Ward Creek Reservoir is the latest lake on Grand Mesa to be drained to facilitate dam maintenance but it was not the first and it will not be the last. Recently, Bailey Reservoir in the Leroux Creek drainage and Big Eggleston Lake which lies at the eastern trailhead of Crag Crest Trail were both emptied for dam repairs. And, in 2020, Carson Lake on the Kannah Creek drainage is scheduled for closure, draining, and dam repairs.

Regarding Carson, the Grand Valley District of the Grand Mesa, Uncompahgre and Gunnison National Forests (GMUG) and the City of Grand Junction have posted a notice at the Grand Mesa Visitor Center announcing that “The Carson Lake Recreation Area and Forest Service Road 108 will be closed to public access for the Summer and Fall of 2020 to repair the dam on Carson Lake.” Carson Lake is part of the domestic water supply for Grand Junction.

As for the disposition of Carson fish, prior to the start of closure and construction at the reservoir, the City of Grand Junction has joined with Colorado Parks & Wildlife to encourage anglers to harvest fish there until construction begins. Bag and possession restrictions have been lifted and anglers are allowed to take unlimited fish in advance of plans to begin draining the lake. A valid Colorado fishing license is still required and fish must be caught using legal means.

According to the City of Grand Junction’s website, it may be as long as three years before all repairs are completed at Carson. But, Lee Cooper, engineer for the City of Grand Junction, said the hope is that most of the necessary dam repairs can be completed between June and October of 2020.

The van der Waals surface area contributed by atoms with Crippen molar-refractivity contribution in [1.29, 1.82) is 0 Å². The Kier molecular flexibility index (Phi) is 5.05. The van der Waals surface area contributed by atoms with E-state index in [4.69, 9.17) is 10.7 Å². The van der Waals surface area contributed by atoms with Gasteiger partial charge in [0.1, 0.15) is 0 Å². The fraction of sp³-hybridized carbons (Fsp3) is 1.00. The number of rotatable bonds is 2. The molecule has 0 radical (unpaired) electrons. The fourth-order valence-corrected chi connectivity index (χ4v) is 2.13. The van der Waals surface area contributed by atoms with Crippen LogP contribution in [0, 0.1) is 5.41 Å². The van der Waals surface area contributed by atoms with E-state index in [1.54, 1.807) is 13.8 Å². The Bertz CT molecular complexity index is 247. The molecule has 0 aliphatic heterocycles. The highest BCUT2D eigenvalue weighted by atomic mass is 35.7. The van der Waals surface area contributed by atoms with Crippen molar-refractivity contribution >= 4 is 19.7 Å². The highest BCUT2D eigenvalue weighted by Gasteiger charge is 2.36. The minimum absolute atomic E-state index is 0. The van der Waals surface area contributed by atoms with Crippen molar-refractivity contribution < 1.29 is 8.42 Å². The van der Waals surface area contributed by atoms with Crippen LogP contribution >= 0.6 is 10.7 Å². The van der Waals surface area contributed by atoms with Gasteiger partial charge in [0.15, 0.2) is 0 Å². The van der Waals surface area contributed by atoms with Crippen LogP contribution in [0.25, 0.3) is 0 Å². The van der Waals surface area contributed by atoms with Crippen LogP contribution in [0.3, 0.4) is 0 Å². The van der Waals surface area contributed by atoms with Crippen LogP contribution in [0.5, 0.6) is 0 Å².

The work is critical because the Carson dam — which was finished in 1948 — is classified as a “high hazard dam.” A high hazard classification is assigned to any dam which presents a potential loss of life downstream.

“With the development that’s been going on downstream of Carson in the Kannah Creek drainage,” Cooper said, “it’s definitely a high hazard dam.”

While Carson Dam is under repair in 2020, the adjacent campground will be closed as will portions of trail access. The joint GMUG and City of Grand Junction announcement includes a map and provides further information regarding how various trails in the affected area can be accessed stating: “In 2020, the public can access the Carson Lake Trail (728) and Kannah Creek Trail (706) from Flowing Park Road (Forest Service Road 109). The Coal Creek Trail (702) can be accessed from the Deep Creek Cutoff Trail (701) which begins 1.5 miles to the west of the entrance to the Carson Lake Recreation Area.”

“We want to get the word out,” said Cooper, “so that hunters that hunt in that unit and other recreation users are aware that access to Carson Reservoir will be closed for construction and dam improvements next summer and fall.”Triple click and type.